Category Archives: Road Trips

Two New Floating Markets in Hua Hin

Hua Hin Floating Market

During 2011, two purpose built floating markets opened in the seaside resort of Hua Hin. Surprisingly, not only did they open during the same year, but they also can both be found down Soi 112 which is about 6 kilometres away from the city center. I visited them over the new year holiday and both of them were very crowded with tourists. I’m not sure at this stage which one will survive.

Hua Hin Floating Market

The first one that you will come across is Hua Hin Floating Market (see map). You can’t miss it. When we arrived the queue for the car park went out onto the main road. My first impressions were good. All of the shops were built in a retro style to remind you of the olden days in Hua Hin. The boardwalk around the lake is wide which allows you plenty of space as you explore the shops. There are no cheap or tacky souvenirs here. Most things are good quality handmade products that you won’t find elsewhere.

Hua Hin Floating Market

Hua Hin Floating Market is open Monday to Thursday from 9:30 a.m. to 7:30 p.m. and Friday to Sunday from 9:30 a.m. to 8 p.m. They have stage shows during the day at 1 p.m., 3 p.m. and 5 p.m. You can also join a boat tour which is 200 Baht for four people. It seems to be a good place to do some shopping for a few hours and then sit down for a meal. Most people came here by private car but I heard that there is a public songtaew from the town for 20 Baht.

Hua Hin Samphannam Floating Market

If you drive a short distance away from this market, and then turn left at an intersection, you will see almost immediately Hua Hin Samphannam Floating Market (see map). Like the other market, this one was also very crowded. But as Samphannam covers a much bigger area, I would say that there were far more people here. There are 193 shops and 40 vendor boats. The floating market is built around a lake that was already there. The buildings might not be as stylish as at the other market, but it had its own charm.

Hua Hin Samphannam Floating Market

I like Hua Hin Samphannam Floating Market more than the other one. This is mainly because they have many more activities that you can take part in. It isn’t all about shopping. The boat trip here is only 20 Baht each. You can also join a train trip around the market for the same price. There are also daily shows. At one end there is a replica lighthouse as well as beached fishing boats. Plenty of photo opportunities here which Thai people love. The best thing for me was the wide variety of food available.

Hua Hin Samphannam Floating Market

Hua Hin Samphannam Floating Market is open every day from 9 a.m. to 8 p.m. Most people come here by private car. There is enough parking for 1,000 cars and it was full when I visited. Like the other market, you can take a public songtaew here from the town for 20 Baht. You probably don’t want to do both of them in one day, but if you are in Hua Hin for a week then it is worth visiting both. But, if you only have time for one, then go to Hua Hin Samphannam Floating Market. It has a much better atmosphere.

Jesada Technik Museum in Nakhon Pathom

Literally in the middle of no-where, in Nakhon Chaisi District of Nakhon Pathom Province, there is a sprawling private transport museum for lovers of any vehicles, both on land and in the air.  This large collection of vehicles can be found at Jesada Technik Museum and is the brainchild of Mr. Jesada Deshsakulrith, a Thai businessman. The museum first opened to the public in 2004 though Jesada bought his first vehicle back in 1997.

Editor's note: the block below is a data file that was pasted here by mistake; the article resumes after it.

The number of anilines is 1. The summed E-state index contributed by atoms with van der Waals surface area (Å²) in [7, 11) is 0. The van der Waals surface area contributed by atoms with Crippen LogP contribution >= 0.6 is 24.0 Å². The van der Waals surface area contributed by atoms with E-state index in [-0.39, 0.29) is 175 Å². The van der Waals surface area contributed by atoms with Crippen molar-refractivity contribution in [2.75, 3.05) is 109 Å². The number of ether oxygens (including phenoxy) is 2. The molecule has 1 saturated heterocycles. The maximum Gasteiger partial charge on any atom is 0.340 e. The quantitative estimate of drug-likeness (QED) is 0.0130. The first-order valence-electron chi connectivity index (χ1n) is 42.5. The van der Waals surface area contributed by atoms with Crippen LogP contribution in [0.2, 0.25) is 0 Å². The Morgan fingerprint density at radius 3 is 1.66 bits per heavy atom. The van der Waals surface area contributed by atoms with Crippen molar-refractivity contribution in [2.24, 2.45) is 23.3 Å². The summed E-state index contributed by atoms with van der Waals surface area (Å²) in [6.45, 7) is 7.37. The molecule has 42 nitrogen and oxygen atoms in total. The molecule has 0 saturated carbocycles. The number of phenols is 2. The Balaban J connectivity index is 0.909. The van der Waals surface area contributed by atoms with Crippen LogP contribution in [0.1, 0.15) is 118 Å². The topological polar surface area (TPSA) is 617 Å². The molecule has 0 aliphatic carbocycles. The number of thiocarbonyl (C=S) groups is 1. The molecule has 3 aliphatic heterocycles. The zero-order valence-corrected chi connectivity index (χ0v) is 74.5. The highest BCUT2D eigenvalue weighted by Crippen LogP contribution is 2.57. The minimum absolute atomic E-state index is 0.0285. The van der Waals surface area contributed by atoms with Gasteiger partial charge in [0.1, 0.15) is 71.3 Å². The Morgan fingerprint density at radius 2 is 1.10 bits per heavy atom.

I was completely lost when I stumbled upon this red double decker bus from London and the yellow school bus from America. Beyond no doubt, I had arrived. Jesada Technik Museum is ironically not served by any public transport. You will have to find your own way there from Nakhon Chaisi (see map). It is open every day from Tuesday to Sunday from 9 a.m. to 5 p.m. It is closed on Mondays. Surprisingly there is no entrance fee to the well kept museum though donations are welcome.

The inspiration for the museum came after Jesada visited automobile museums in the USA and in Europe. He decided to collect antique and hard-to-find cars for his own collection. He started with a 1958 Bubble Car bought in Switzerland. His collection has now grown to 500 pieces which includes Airplanes, Helicopters, Tanks, Buses, Sedans, Bubble Cars, Motorcycles, Tricycles and Bicycles from around the world. There would have been a Russian made submarine as well but it apparently sunk while on the way to Thailand.

It is a credit to Jesada that all of the vehicles have been kept in excellent condition as you can see from these pictures. Not only on the outside but the inside as well. The upholstery is in very good condition. Also don’t be fooled into thinking that this is a “dead” museum as many of these vehicles are in good working order and have taken part in car rallies. I have also seen one of the red double decker buses out and about too at charity events. They actually have three London buses, one of which is open-topped.

The transport museum is probably not worth visiting on its own. Best to do it in conjunction with something else in the area. Visit our Thailand Photo Map website to see what else there is to see in Nakhon Pathom Province. Nearby is the riverside Thana Market which is a great place to have lunch.

Candle Procession Festival in Ubon Ratchathani

One of the biggest and most beautiful festivals in Thailand is the Candle Procession which marks the start of the Buddhist Lent. In Thai this is called Khao Phansa which is the day after the full moon in July.  Traditionally during this period, Thai Buddhists take part in parades to their local temples where they offer basic essentials and candles to the monks. This year, I attended the Candle Procession in Ubon Ratchathani, which is in the Northeast of Thailand.

For the three months of the Buddhist Lent the monks are not allowed to leave their temples and must spend their time studying the scriptures. This is also the height of the rainy season and so in the past it wasn’t easy for them to travel around anyway. The idea for the large candle is to give light to the monks during this period. Some Thai people believe that by donating candles, they will have wisdom, be resourceful and be bright like the candle.

In the beginning, they probably gave the monks plain candles, but over time, the more devout Buddhists would decorate the candle or carve it into intricate designs. We have now gone from normal candles to these 15 meter long floats that depict scenes from Hindu and Buddhist mythology. The normal Candle Processions still take place all over Thailand at this time, but the big floats first started to appear in Ubon Ratchathani about 34 years ago. Ubon is still the most famous though a few other cities now copy them.